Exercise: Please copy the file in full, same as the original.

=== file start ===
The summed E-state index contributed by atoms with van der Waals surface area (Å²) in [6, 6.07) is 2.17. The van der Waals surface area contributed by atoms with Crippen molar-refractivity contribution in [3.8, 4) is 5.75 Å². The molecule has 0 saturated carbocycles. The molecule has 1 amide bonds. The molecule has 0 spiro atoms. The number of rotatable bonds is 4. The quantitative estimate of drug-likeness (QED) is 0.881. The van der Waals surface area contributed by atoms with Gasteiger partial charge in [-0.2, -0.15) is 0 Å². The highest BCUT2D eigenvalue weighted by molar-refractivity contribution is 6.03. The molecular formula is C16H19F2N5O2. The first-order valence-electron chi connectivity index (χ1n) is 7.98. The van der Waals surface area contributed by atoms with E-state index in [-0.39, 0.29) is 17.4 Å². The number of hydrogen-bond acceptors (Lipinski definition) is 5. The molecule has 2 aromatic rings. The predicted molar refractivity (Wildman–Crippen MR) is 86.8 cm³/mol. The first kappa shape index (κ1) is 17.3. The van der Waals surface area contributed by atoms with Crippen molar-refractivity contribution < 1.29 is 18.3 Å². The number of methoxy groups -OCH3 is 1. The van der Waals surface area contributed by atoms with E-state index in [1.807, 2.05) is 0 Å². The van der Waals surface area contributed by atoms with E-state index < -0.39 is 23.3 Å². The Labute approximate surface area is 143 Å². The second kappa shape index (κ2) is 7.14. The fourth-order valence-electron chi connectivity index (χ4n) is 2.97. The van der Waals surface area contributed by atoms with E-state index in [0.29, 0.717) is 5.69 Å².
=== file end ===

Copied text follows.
The summed E-state index contributed by atoms with van der Waals surface area (Å²) in [6, 6.07) is 2.17. The van der Waals surface area contributed by atoms with Crippen molar-refractivity contribution in [3.8, 4) is 5.75 Å². The molecule has 0 saturated carbocycles. The molecule has 1 amide bonds. The molecule has 0 spiro atoms. The number of rotatable bonds is 4. The quantitative estimate of drug-likeness (QED) is 0.881. The van der Waals surface area contributed by atoms with Gasteiger partial charge in [-0.2, -0.15) is 0 Å². The highest BCUT2D eigenvalue weighted by molar-refractivity contribution is 6.03. The molecular formula is C16H19F2N5O2. The first-order valence-electron chi connectivity index (χ1n) is 7.98. The van der Waals surface area contributed by atoms with E-state index in [-0.39, 0.29) is 17.4 Å². The number of hydrogen-bond acceptors (Lipinski definition) is 5. The molecule has 2 aromatic rings. The predicted molar refractivity (Wildman–Crippen MR) is 86.8 cm³/mol. The first kappa shape index (κ1) is 17.3. The van der Waals surface area contributed by atoms with Crippen molar-refractivity contribution < 1.29 is 18.3 Å². The number of methoxy groups -OCH3 is 1. The van der Waals surface area contributed by atoms with E-state index in [1.807, 2.05) is 0 Å². The van der Waals surface area contributed by atoms with E-state index < -0.39 is 23.3 Å². The Labute approximate surface area is 143 Å². The second kappa shape index (κ2) is 7.14. The fourth-order valence-electron chi connectivity index (χ4n) is 2.97. The van der Waals surface area contributed by atoms with E-state index in [0.29, 0.717) is 5.69 Å².